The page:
- Do not put any stock in those who try to convince you otherwise. People who claim that it is possible to get money without really working are either attempting to sell you something or are suffering from some kind of delusion, or both.
A job that you go to from 9 to 5 or a company that you own that has scalable revenue are both viable options for active income generation. Or in my situation, both of the above
The straightforward way to amass wealth is to hold all of your costs steady, increase your income, and put the extra money you have into investments.
In the past, I’ve discussed “two levers” that may be pulled to improve our savings rate in the articles that I’ve published.
- putting aside a greater portion of the money that we currently possess.
- Increasing one’s financial wealth.
One of the most important things to do on the path to monetary autonomy is to acquire the ability to live a frugal lifestyle or, at the at least, to reach the point where one is content to live below their means. If you don’t learn how to save money while your income is relatively low, you’ll be more likely to let your lifestyle get out of control when it does grow, especially if you didn’t learn how to save money when your income was very low.
However, after you have established healthy spending patterns, the most direct route to amassing money is to continually seek for methods to raise your income while maintaining your current standard of living and investing the difference. This will allow you to grow wealth the quickest.
If you can earn $50,000 per year while only spending $25,000, this indicates that you have $25,000 available for investment.
If you can earn $75,000 a year while only spending $25,000, this leaves you with $50,000 that you may put toward investments.
If you can maintain your lifestyle on $25,000 per year while still bringing in $125,000, this implies you have $100,000 available for investment.
If you are able to discover a means to invest many times more than your yearly expenditure each year, you will see a significant increase in your personal wealth in a very short amount of time.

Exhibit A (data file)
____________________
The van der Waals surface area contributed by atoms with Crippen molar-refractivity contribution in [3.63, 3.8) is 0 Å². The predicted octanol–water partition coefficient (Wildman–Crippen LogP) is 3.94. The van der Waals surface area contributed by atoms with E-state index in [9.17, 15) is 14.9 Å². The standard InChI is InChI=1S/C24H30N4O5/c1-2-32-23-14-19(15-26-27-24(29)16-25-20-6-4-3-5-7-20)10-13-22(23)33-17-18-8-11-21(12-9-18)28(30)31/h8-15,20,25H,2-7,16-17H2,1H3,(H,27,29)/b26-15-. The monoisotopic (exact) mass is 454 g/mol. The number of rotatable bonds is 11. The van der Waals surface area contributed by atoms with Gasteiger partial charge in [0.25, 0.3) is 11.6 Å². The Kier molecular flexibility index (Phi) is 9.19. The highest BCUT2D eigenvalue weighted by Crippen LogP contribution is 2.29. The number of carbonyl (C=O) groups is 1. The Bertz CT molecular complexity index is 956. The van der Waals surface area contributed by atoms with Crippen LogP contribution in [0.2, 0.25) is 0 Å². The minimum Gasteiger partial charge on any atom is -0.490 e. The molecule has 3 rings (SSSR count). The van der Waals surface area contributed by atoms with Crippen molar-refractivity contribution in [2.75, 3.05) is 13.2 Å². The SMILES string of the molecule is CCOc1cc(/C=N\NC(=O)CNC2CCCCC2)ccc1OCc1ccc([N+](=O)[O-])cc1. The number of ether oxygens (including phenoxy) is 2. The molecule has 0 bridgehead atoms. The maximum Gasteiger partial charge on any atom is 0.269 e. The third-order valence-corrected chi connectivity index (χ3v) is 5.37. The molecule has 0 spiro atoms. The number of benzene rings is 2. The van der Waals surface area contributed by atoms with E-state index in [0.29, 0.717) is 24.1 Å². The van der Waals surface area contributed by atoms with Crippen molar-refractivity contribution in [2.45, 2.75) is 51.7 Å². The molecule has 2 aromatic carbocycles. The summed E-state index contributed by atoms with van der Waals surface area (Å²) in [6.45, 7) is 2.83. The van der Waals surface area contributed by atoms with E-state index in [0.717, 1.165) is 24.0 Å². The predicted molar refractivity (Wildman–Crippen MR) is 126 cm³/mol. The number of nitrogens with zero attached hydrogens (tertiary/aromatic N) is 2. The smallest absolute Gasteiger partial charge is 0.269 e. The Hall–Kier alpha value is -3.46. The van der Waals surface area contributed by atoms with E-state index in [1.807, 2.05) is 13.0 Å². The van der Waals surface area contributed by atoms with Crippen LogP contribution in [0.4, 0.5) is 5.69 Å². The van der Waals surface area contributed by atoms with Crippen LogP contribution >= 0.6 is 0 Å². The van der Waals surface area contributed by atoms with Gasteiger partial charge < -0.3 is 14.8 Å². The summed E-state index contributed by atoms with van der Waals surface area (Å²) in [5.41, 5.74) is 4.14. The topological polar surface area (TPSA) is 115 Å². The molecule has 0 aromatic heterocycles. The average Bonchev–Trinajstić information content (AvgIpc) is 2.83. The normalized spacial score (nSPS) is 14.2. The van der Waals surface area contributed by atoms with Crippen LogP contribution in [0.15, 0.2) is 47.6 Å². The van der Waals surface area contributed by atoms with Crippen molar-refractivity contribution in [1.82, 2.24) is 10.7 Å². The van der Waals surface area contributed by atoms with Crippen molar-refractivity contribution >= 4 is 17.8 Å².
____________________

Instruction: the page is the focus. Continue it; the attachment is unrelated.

This is a straightforward idea that, when put into practice, presents a number of challenging obstacles.
It is improbable that you will be able to save 2–4 times your yearly costs each year on the salary from the 9–5 work you have unless you are willing to practice an extreme degree of frugality. If you are not prepared to do so, it is unlikely that you will be able to do so.
After your income is reduced by the amount of taxes and other deductions that are taken out of it, as well as the amount that you need to pay for your housing, transportation, food, and any other essential living expenses, the likelihood is high that you won’t have a lot of money left over at the end of the month to invest in something.
For this reason, establishing a side business that can provide a scalable income was a game-changer for me.
Increasing my income via scalable means allowed me to save my first $100,000.
I began writing as a kind of supplemental income around two years ago. My first month as a writer resulted in a shocking $15 in earnings for me.
I continued to write and expand my readership, and eventually, I started to see a rise in the amount of money I made from my writing. To increase the amount of money I make from my writing, I launched an online course at the beginning of 2020, and I’ve just recently begun to concentrate on developing a YouTube channel.
My side business brings me anything from $2,500 to $4,000 per month, which equates to between $30,000 and $54,000 per year overall. Every single cent of which is put into the stock market as an investment.